Scientists at the Bhabha Atomic Research Centre, Bombay, have designed what they claim is the safest and most economical nuclear reactor in the world. BARC scientists V Jagannathan and Usha Pal revealed the design, which has been in the making for seven years, in their paper presented at the week-long 12th International Conference on Emerging Nuclear Energy Systems (ICENES 2005) in Brussels.
There are some nice and unique things about this reactor. The design presented was for a reactor that can produce, "600 MW of electricity for two years 'with no refuelling and practically no control manoeuvres.'" Most accidents are because of human error. So automation would mean minimal chances of accident - plus reduction in cost. Importantly for India, the reactor does not need uranium, and runs of thorium instead (which India has in plenty). I have doubts about that being an advantage. Though it does not need uranium, it still needs plutonium (800 kg a year), and in comparable quantities to the thorium (1100 kg a year).
The design is called ATBR (A Thorium Breeder Reactor). It uses plutonium as the seed to start the reaction cycle, which then carries on with thorium getting converted to fissionable uranium-233. It is a thorium breeder of sorts (a first with thorium in the world - fast breeding is normally done with plutonium), so it produces as much fissile material as it depletes, extending a single cycle over a period of two years. Thus the minimal human interference required.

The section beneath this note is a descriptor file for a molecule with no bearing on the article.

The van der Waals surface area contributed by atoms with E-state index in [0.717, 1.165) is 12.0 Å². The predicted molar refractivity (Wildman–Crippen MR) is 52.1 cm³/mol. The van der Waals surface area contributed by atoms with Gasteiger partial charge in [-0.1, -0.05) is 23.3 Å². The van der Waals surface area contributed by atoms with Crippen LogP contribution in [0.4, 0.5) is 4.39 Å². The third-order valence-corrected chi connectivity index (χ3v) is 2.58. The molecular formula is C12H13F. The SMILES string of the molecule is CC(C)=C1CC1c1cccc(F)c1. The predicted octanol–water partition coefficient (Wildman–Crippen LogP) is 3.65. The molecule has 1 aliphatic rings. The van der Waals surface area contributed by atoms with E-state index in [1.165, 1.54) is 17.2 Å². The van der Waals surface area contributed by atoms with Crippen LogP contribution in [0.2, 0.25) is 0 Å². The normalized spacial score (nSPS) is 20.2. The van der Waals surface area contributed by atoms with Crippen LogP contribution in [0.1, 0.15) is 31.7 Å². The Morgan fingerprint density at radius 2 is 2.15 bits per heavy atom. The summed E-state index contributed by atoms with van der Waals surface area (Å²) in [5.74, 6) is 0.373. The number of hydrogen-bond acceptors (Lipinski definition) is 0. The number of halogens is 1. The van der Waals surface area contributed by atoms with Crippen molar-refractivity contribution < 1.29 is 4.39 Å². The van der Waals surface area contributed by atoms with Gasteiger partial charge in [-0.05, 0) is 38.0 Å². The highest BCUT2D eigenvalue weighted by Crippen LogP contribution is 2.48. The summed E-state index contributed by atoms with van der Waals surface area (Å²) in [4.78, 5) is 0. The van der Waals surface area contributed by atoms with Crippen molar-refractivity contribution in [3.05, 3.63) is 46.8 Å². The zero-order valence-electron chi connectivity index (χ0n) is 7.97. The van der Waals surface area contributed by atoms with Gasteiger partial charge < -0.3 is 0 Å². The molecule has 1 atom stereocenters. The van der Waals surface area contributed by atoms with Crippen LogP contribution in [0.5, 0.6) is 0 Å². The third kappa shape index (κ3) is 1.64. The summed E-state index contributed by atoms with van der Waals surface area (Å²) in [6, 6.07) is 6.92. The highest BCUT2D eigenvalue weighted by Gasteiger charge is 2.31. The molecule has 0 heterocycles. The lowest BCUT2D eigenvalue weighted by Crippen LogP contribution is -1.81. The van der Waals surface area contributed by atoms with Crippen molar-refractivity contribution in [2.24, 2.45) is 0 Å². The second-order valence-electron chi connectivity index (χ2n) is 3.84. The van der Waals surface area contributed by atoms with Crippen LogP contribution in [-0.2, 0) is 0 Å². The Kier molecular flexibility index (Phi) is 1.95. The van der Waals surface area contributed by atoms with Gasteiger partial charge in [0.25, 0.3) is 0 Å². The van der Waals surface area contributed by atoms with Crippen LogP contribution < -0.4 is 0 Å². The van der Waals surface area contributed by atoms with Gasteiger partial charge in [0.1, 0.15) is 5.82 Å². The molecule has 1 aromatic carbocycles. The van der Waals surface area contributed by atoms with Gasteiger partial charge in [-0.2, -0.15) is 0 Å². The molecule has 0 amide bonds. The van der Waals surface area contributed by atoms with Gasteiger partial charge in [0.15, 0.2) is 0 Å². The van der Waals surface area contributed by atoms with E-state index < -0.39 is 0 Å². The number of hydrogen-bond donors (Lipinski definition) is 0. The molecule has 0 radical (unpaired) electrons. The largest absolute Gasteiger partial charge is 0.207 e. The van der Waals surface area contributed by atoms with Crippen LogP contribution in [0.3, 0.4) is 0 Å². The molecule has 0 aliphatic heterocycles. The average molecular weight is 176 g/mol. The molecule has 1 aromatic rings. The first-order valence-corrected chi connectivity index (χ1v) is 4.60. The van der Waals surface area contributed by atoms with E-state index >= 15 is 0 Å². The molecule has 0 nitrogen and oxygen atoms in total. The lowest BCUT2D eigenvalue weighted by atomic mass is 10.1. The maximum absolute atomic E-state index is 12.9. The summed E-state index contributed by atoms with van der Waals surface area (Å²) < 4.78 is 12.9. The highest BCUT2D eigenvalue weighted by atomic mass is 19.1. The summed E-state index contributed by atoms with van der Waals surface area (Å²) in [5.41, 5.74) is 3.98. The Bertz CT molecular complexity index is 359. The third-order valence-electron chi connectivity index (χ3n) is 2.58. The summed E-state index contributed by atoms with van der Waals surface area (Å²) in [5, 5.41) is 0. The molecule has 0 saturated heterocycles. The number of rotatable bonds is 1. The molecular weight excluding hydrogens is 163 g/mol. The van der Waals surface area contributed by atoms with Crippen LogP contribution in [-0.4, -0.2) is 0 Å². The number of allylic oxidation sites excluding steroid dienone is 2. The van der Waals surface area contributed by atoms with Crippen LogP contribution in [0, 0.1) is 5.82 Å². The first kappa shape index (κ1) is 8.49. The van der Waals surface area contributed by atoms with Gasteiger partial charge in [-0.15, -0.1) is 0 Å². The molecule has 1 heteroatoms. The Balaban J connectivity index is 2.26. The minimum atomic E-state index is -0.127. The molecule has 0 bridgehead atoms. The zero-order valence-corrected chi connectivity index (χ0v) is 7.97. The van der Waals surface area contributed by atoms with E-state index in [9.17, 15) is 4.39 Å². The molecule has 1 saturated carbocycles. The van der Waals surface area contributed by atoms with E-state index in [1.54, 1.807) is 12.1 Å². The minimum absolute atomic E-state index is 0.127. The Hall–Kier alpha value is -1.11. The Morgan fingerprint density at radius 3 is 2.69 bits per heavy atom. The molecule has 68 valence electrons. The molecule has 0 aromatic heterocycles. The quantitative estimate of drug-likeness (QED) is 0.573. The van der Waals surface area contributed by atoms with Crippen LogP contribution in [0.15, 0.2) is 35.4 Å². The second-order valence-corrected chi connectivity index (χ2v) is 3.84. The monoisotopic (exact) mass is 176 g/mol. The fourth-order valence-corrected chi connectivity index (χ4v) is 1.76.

World reserves of thorium are about three times that of uranium, and India has 32 per cent of the world's thorium. Thus India is rather anxious to start exploiting this huge resource, which incidentally also cannot be used to create nuclear weapons.
India has a so-called "three-stage nuclear program". In the first stage, plutonium is created in its pressurized heavy water reactors (PHWRs) and extracted by reprocessing. In the second stage, fast breeder reactors (FBRs) use this plutonium in 70-percent MOX-fuel to breed uranium-233 in a thorium blanket around the core. In the final stage, the FBR's use thorium-232 and produce uranium-233 for other reactors.
The first stage has been realized with India's 10 nuclear power plants. The second stage is only realized by a small experimental fast breeder reactor (13 MW), at Kalpakkam.- Bellona